Utilitarianism as a Consequentialist Theory
Utilitarianism is distinguishable from other ethical theories based on its fundamental tenets. Firstly, one of the major views of utilitarianism is that satisfaction or contentment forms the only element that bears the intrinsic factual worth. Secondly, this school of thought also regards deeds as ethically acceptable if they enhance people’s satisfaction. Otherwise, such actions are viewed as morally intolerable. Lastly, each individual’s pleasure should be given equal weight when engaging in activities that may directly or indirectly influence people’s contentment.
Deontological and consequential theories are different in various ways. In particular, deontological schools of thought uphold ethical frameworks, which regard duty or some laid-down policies as the major factors that influence people’s morality. Christianity provides the best illustration of deontological theories whereby moral deeds are perceived as those that uphold the ten biblical commandments. On the other hand, contrary to deontological theories, which seek to ensure that actions do not break some stipulated rules, consequential theories embrace the principle that “the end justifies the means.” According to this school of thought, the anticipated outcome is given more weight compared to the impact that the mechanisms adopted to realize this goal have on other individuals.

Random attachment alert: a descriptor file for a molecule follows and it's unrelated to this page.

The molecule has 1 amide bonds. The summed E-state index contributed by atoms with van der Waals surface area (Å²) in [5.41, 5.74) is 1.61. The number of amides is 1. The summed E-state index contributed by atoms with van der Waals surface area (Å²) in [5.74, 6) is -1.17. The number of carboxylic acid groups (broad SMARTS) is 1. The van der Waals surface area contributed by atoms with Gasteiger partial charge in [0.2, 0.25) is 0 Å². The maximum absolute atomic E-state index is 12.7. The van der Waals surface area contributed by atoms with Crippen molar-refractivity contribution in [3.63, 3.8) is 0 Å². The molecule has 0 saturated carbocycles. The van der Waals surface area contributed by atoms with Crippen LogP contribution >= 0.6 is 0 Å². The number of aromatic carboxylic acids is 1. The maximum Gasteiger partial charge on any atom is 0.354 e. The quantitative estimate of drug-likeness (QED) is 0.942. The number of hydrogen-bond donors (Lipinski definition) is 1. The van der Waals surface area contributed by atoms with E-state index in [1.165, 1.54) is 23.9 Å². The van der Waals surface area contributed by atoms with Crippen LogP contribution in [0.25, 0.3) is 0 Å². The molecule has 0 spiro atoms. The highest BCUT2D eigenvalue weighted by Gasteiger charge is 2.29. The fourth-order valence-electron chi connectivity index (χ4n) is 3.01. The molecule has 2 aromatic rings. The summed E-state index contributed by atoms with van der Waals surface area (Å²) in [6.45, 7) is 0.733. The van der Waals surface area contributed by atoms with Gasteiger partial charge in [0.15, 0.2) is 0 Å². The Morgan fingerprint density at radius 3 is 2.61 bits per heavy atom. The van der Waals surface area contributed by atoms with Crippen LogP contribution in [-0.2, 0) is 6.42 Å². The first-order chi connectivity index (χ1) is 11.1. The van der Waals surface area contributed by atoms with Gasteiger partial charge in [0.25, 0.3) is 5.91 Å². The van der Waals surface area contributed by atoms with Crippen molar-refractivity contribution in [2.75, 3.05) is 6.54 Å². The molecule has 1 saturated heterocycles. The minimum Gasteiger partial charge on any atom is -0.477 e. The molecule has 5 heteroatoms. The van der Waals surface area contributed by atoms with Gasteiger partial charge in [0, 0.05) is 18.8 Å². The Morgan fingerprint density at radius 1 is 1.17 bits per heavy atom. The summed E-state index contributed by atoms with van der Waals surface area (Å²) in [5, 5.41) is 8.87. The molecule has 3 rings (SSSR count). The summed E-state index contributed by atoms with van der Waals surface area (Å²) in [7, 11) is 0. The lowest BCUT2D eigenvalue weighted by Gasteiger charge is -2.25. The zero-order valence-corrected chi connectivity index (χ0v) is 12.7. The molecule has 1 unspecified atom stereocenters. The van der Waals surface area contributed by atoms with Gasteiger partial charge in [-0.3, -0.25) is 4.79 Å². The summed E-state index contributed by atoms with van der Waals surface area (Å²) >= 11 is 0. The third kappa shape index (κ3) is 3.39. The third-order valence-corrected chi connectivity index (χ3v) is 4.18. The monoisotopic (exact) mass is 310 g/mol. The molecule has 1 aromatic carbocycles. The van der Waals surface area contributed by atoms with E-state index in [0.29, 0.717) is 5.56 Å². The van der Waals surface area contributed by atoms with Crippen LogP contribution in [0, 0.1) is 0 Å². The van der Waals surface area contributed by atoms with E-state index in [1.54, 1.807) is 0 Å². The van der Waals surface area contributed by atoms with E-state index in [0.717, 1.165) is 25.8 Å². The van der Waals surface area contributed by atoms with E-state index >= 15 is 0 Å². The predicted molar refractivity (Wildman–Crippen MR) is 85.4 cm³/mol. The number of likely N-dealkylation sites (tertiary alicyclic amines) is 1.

From the above expositions, utilitarianism stands out as a consequentialist theory because it views the most preferred action as the one that produces the maximum level of happiness among people. This conclusion is founded on the awareness that consequentialist theories emphasize results more than the methods applied to achieve the required goals.